The social and economic gap between the world’s richest 1 billion people and its poorest 1 billion has no historical precedent. Not only is this gap wide, it is widening. The poorest billion are trapped at subsistence level and the richest billion are becoming wealthier with each passing year.
One way of narrowing the gap between rich and poor segments of society is by ensuring universal education. This means making sure that the 72 million children not enrolled in school are able to attend. Children without any formal education are starting life with a severe handicap, one that almost ensures they will remain in abject poverty and that the gap between the poor and the rich will continue to widen. In an increasingly integrated world, this widening gap itself becomes a source of instability. Nobel Prize–winning economist Amartya Sen focuses the point: “Illiteracy and innumeracy are a greater threat to humanity than terrorism.”
In the effort to achieve universal primary education, the World Bank has taken the lead with its Education for All plan, where any country with a well-designed plan to achieve this goal is eligible for Bank financial support. The three principal requirements are that a country submit a sensible plan to reach universal basic education, commit a meaningful share of its own resources to the plan, and have transparent budgeting and accounting practices. If fully implemented, all children in poor countries would get a primary school education by 2015, helping them to break out of poverty.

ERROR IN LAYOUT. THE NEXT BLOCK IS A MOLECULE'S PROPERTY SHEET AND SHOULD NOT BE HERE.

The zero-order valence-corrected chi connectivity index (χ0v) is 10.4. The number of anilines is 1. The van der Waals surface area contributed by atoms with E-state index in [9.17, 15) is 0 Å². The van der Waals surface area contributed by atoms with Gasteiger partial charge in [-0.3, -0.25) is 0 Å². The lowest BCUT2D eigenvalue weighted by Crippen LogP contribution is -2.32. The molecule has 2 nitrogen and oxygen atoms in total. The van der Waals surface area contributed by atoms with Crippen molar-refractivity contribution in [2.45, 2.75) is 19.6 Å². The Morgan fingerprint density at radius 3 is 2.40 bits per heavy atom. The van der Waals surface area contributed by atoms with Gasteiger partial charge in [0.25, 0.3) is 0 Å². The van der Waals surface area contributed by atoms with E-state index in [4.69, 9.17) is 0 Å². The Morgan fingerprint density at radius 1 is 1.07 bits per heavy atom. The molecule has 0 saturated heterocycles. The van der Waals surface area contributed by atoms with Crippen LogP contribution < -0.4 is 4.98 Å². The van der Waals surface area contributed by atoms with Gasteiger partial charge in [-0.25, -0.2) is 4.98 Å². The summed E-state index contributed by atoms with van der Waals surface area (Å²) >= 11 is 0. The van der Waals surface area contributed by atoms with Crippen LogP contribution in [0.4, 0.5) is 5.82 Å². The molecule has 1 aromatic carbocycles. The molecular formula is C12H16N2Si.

Some progress toward this goal has been made. In 2000, some 78 percent of children were completing primary school, while by 2005 this figure reached 83 percent. Gains have been strong but uneven, leaving the World Bank to conclude that only 95 of the 152 developing countries for which data are available will reach the goal of universal primary school education by 2015.
Poverty is largely inherited. The overwhelming majority of those living in poverty today are the children of people who lived in poverty. The key to breaking out of the culture of poverty is education—particularly the education of girls. As female educational levels rise, fertility falls. And mothers with at least five years of school lose fewer infants during childbirth or to early illnesses than their less educated peers do. Economist Gene Sperling concluded in a 2001 study of 72 countries that “the expansion of female secondary education may be the single best lever for achieving substantial reductions in fertility.”